Ever so varied and absolutely nothing like in Israel (or anywhere else), this is what Berlin´s squats, parties and gigs have taught me:
1. Reminder: you have 20 events coming up this weekend
Berlin is exhausting. Good luck choosing from 5 different parties, 3 gigs, 2 birthdays, 4 other possibly cultural events every. damn. weekend!
And don´t be surprised you don´t see you friends regularly.
And bring a gas mask because each pub or club has no ventilation whatsoever so you either learn how to convert cigarette smoke into oxygen, or die, or go home. But the third one is not an option!!
2. Nobody gives a damn about your appearance
I thought WGT is already behind us, because you are not impressing anyone with your hair extensions, shaved eyebrows, latex corset and New Rock boots (unless they are stomped out completely and are the only shoes you possess, along with an obligatory torn band t-shirt, which is ok, gives you that post-gothapocalypse look).
Consequently from nr. 1 on this list, nobody has the time or energy to doll themselves up too much for each party. Most people will wear basic clothes, with some stockings max.
Of course, there will always be some Deathrockers who would sport a head-to-toe old school look, but they are rare and travel in packs (if they are not late to the concert already from all the prepping-up).
Basic clothes include:
- Band t-shirt, preferably falling to pieces
- Combat boots, new or old, it doesn´t matter, You have them- the dancefloor is yours.
- A vintage piece, thanks to Humana, a chain of super cheap second hand stores we all love.
- A really cool hair due that goes well with everything and needs little to no styling.
- A belt, but no more than 2 in one outfit.
- Some type of gothy makeup, but one that doesn´t look like you´ve been sweating over it.
|picture by Krousky Pictures|
3. If a party costs more than 5 euros, it´s not worth it
Not to mention squat prices (3-5 euro mostly). Everybody is broke in Berlin, and so are you, or you can pretend to be. Parties for 10 euros? Ok, how about putting me on the guestlist for that one.
As well as:
4. Knowing the good and bad venues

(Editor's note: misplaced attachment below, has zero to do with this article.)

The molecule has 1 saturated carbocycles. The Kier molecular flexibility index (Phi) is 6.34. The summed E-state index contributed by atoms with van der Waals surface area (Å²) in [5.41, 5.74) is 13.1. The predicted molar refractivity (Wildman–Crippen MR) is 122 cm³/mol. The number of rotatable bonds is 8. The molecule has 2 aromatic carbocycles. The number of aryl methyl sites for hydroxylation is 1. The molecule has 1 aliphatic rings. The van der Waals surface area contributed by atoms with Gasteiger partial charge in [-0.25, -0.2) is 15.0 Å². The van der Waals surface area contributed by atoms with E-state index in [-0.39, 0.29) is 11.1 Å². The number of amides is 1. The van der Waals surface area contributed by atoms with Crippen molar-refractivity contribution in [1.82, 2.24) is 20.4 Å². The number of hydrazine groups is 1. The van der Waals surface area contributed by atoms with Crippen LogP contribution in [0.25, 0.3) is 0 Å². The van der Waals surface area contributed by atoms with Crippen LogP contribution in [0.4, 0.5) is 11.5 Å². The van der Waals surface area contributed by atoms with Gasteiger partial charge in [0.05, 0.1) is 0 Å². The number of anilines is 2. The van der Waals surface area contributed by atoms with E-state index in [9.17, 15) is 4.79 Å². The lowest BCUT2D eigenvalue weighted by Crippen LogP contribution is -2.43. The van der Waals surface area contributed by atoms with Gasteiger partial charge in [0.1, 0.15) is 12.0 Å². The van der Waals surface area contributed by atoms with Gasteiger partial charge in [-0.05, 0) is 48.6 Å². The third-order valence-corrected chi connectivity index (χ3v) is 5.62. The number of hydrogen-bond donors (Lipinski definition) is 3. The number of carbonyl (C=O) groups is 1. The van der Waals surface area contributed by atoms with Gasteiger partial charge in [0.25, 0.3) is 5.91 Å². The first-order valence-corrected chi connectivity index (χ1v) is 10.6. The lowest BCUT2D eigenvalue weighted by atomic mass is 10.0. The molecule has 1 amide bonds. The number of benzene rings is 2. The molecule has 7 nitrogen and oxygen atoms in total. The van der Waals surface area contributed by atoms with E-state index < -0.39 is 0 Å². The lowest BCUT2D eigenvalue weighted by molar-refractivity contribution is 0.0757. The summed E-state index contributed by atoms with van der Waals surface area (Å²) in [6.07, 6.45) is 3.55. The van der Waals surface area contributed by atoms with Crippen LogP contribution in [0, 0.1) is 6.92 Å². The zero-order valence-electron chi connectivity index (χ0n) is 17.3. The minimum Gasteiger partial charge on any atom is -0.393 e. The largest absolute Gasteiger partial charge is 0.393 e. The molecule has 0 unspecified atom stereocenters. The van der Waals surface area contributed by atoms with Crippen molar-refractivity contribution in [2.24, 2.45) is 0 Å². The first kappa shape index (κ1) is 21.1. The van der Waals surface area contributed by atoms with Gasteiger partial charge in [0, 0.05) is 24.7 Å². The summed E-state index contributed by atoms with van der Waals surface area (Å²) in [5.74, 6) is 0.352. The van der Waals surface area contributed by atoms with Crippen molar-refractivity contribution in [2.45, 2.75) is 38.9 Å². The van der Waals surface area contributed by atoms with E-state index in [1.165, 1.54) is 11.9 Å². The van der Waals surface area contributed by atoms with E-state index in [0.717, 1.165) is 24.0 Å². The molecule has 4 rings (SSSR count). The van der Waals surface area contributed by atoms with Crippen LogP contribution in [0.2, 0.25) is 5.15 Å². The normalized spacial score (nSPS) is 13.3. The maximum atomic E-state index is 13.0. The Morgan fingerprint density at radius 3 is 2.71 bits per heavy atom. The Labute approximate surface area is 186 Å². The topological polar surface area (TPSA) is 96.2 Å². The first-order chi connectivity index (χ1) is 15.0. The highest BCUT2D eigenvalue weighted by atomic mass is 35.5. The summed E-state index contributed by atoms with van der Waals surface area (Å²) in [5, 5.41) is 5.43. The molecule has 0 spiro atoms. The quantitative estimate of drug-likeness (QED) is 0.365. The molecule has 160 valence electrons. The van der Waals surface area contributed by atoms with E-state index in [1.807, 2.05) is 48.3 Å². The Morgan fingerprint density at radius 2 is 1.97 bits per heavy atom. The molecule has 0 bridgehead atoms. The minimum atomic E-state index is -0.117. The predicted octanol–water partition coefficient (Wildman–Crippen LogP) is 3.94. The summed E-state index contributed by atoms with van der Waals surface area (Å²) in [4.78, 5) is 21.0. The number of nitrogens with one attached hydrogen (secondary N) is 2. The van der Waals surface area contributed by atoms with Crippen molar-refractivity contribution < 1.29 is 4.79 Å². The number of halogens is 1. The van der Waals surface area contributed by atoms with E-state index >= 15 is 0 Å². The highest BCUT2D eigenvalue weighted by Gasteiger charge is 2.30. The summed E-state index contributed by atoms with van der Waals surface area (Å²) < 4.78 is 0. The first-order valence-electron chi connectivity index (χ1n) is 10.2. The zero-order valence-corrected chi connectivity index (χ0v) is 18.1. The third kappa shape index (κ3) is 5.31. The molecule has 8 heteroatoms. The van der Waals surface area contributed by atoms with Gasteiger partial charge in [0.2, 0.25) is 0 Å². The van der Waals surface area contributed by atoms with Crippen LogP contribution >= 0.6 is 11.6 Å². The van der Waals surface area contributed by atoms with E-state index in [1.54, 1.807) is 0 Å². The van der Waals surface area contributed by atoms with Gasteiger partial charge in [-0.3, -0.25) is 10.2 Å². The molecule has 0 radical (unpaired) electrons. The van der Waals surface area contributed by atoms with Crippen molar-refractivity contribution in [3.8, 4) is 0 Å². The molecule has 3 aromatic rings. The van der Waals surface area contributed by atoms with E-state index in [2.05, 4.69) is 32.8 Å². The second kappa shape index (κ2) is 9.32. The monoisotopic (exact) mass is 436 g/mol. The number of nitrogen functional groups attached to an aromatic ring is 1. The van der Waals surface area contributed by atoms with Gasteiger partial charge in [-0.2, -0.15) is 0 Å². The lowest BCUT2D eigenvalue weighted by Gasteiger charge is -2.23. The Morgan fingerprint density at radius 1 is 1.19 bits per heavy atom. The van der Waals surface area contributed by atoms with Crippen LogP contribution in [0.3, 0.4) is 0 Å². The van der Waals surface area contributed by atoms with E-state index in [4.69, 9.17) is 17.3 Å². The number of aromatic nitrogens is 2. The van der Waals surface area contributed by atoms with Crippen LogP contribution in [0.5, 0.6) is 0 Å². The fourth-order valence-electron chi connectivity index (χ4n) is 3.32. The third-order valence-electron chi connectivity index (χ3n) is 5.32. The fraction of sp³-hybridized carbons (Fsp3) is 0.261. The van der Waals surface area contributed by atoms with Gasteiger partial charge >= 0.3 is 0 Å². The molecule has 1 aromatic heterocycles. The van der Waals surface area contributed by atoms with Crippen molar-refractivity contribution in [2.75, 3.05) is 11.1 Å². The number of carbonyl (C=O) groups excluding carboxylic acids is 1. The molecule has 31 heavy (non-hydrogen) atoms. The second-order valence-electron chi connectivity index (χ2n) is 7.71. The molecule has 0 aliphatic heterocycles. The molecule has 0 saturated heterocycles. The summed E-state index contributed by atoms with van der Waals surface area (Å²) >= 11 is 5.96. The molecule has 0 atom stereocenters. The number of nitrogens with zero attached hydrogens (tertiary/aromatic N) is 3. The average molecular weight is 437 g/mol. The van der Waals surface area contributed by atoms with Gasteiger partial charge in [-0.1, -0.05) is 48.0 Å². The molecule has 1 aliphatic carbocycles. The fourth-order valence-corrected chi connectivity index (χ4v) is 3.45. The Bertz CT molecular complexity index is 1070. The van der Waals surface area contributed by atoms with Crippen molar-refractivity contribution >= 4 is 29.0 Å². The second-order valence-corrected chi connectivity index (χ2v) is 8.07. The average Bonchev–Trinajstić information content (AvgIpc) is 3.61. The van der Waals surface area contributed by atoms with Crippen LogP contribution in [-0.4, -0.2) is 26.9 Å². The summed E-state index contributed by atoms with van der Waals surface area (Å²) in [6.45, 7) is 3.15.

How to tell if a venue is good? Here are some positive-venue-experience qualities:
- You can sneak your own drinks in, without having to buy an overpriced, disgusting beer (like Berliner or Becks, lord have mercy on us)
- They have mexikaner shots, preferably for 1 euro/ shot.
- No incidents of harassment, stealing, sexism, racism, homo/ transphobia occure (with a bunch of stickers on the bathroom doors to remind you how to behave).
- Gender neutral bathrooms are always a plus
5. Here come the snotty hipster goths
Perhaps my favorite part in the Berlin goth scene is the diversity of events and happenings, making the subculture seemingly broad, or at least various.
Which is why with a bit of time and hanging out, one can easily orientate between a number of "layers" the scene has to offer. This include:
- Fancy mainstream goth parties
- Cheap squats with gigs and cheaper beer
- Expensive fetish parties
- Minimal synth parties with music that seems likable in Berlin but sounds absolutely horrific
- 80s parties where old people are likely to be seen
- 80s parties where younger people are likely to be seen
- Post punk gigs
- Post punk gigs with bands claiming they play something else but end up sounding like Post Punk or worse
- Snobbish hipster goth parties with a love for trendy Tumblr music and Tumblr people
- Queer goth parties with wonderful music and atmosphere
- Some more minimal synth/ minimal wave parties leaving you thirsty for guitar music that will never come
and the list goes on, depending on your music tastes, budget, hangeout, morals or lack thereof.
6. have we met before?
To shatter your and mine provincial expectations, despite the wonderful things listed above, the scene in Berlin is actually not big at all. Sure, there are a lot of possibilities to do your thing, more than 2 people that will come to your gig or party and stores or flea markets where you can expand your rare record collection. But you probably know most people, or at least you see familiar faces in different hangouts; everybody dj-s at everyone else´s party, everybody plays in everybody else´s bands, etc etc.
Expecting that the scene would be an engine to get your career moving is a no go as well.
And you realize that even in other European countries there will always be the same people who organize parties, festivals, gigs, etc.
So speaking form a more global perspective, the goth scene is indeed small, but we might just enjoy it as it is, contribute as consumers, artists, creators and friends, and not save on the hairspray.
I hope you have enjoyed this post! You are welcome to share your experience with subcultures in big cities you know, or share your own expectations of places famous for their alternative style.